Saturday night’s Prince Albert Arts Hall of Fame induction ceremony was about celebrating more than just the four inductees.
Over two hours, three individuals and one theatre company were called on stage to be rewarded for their contributions and builders and practitioners of the arts. While everyone was there to celebrate the inductees, the inductees were there to celebrate everyone else.
“We have a very modest group tonight, and there I something in the sincerity with which they give their gifts and have given their gifts to this community that is very profound,” said past inductee Mitch Holash, who served as master of ceremonies.
While each of the inductees was being honoured for one aspect of their artistic journeys, each of them could have been welcomed in more than one category.
Margreet van Walsem was recognized for her skills as an artist, but she laid the groundwork for the thriving visual arts community present today. Paul Lomheim went in as a builder for his work producing major local events, though he’s also known as a talented guitarist. Hervée Vallé was welcomed for his work in stained glass and lapidary, though he also teaches both arts to a new generation of creators. Odyssey Productions was welcomed as a theatre company but helped grow theatre in the city.
“Shows like this are important to acknowledge all of these different individuals who have so many impacts on our life,” said Richard Ahenakew, who introduced Lomheim.
“Some of the names mentioned here are strong community leaders who do so much for so many people. There are people who lead in different ways. Paul (Lomheim) is one of many people who do this kind of work. That’s why these award shows are so important, recognizing all of these individuals who do so much for us. Sometimes, we all forget to say thank you.”
Lomheim’s induction was punctuated by a performance from singer Heidi Monroe, accompanied by Dennis Adams on guitar.
Lomheim was followed by Vallée, who earned a standing ovation for his speech.
“I think this is an awesome evening,” he said.
‘Thank you to everyone who has contributed. I’m very thankful that in this city we have an arts board and arts council Artists stick to themselves. People don’t get to know them because they’re creating and not out on the street, out in the newspapers advertising their goods.”
Vallée reflected on his artistic journey and practice, and the talent he sees around him. Vallée said he likes to learn everything he can about the properties of materials, and then explore those properties to shape them into different things. From that, he gains great joy, a joy he tries to pass on.
“I feel joy, I feel accomplishment, I feel achievement, and I want people to feel that same enjoyment,” he said.
“I want to thank the city for having arts and culture because it helps the artists, but it also helps the city. It helps the community. It tells other people who we are — what we are. We beautify our city. We popularize our culture. We tell people we can do wonderful and amazing things.”
Vallée said it’s easy to praise the big names on the T.V. or think about artists we don’t know. He said it’s often harder to recognize the beauty and talent all around us.
“Sometimes we fail to see what’s going on,” he said.
“Because we know somebody, they’re ordinary people, we feel their work doesn’t have as much value. I’d like to change that.”
Evening special for van Walsem family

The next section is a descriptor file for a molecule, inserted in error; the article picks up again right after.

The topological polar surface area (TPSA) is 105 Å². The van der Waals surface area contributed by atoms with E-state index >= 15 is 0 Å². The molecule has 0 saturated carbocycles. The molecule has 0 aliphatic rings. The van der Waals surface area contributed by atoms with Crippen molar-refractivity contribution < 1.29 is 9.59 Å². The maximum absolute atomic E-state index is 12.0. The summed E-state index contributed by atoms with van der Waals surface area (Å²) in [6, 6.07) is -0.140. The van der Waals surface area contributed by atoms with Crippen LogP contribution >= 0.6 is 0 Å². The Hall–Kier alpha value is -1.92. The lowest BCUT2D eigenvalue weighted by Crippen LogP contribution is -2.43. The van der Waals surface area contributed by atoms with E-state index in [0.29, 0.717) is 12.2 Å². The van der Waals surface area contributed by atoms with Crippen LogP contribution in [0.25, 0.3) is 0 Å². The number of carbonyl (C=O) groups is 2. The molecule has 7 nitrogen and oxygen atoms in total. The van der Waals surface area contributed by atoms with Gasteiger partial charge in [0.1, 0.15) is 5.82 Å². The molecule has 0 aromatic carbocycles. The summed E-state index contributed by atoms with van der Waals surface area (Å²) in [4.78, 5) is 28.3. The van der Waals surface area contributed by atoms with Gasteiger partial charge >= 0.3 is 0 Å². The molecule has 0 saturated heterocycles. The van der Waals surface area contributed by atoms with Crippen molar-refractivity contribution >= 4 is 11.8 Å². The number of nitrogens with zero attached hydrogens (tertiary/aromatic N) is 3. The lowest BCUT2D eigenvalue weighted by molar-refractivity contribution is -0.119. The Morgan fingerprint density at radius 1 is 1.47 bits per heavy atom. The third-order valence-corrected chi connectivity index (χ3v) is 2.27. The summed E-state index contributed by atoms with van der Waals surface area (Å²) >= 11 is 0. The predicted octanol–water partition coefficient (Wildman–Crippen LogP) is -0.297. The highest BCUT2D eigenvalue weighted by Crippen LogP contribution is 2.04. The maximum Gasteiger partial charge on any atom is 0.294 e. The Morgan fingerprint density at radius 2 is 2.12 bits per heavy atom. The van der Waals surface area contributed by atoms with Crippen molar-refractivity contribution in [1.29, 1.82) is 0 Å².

For the Van Walsem family, Saturday night’s celebration provided an opportunity to look back on Margreet’s work and contributions during her short, but busy, time in Prince Albert.
Margreet arrived in P.A. in 1973. She died in 1979. But in those short six years, she attracted artists to Prince Albert, collaborated with some of the province’s top talents, started the juried winter festival show and sale and served as the president for the council for the arts.
“I think it’s absolutely fantastic, I think it’s thrilling, I think it’s amazing,” said Ethel Struthars, one of van Walsem’s daughters.
“The time mom spent here … was a very thrilling time.”
Carin van Walsem, Ethel’s sister, had similar thoughts.
“The evening was amazing. It was an honour. It keeps mom’s contribution to Prince Albert and the community alive.”
Ethel said part of the reason her mother’s legacy is still well-known is thanks to the work of Carin, and of their father, Jan, who has carefully catalogued all of his late wife’s work.
“My wife worked so hard,” Jan said.
“Her life was art. She gave everything to help other people with it.”
He said he was pleased to see how much the winter festival had grown since it was first started.
“It means she was on the right track, and that Prince Albert is on the right track by promoting the arts, as we heard tonight.”
Promoting the arts, and the people who do them, was a prominent theme of the evening, especially for the theatre community, which came out to support Odyssey Productions.
In her speech, Odyssey president Kim Morrall thanked the theatre companies that predated them, Prince Albert Community Players (PACP) and Upshot, as well as the ones that exist in P.A. today: PACP, Spark and Smokescreen.
She thanked everyone who goes to the shows, and everyone who helps produce the shows, from the actors to the backstage help to the producers.
She then read a letter from one of the group’s founders, Darrel Lindenbach.
“No dream is too huge to accomplish, and the people around you can do so much more than you ever thought possible if you just give them the chance,” he wrote.
Morrall wasn’t the only one to cite someone else in her speech. Vallée did too, quoting “we have a duty to delight,” a sentiment attributed to Dorothy Day.
But Jan Van Walsem just relied on his years of experience, to sum up the evening.
“If we can encourage or promote people, and give them the possibility to show their work, and ensure it is seen, then they come to life.”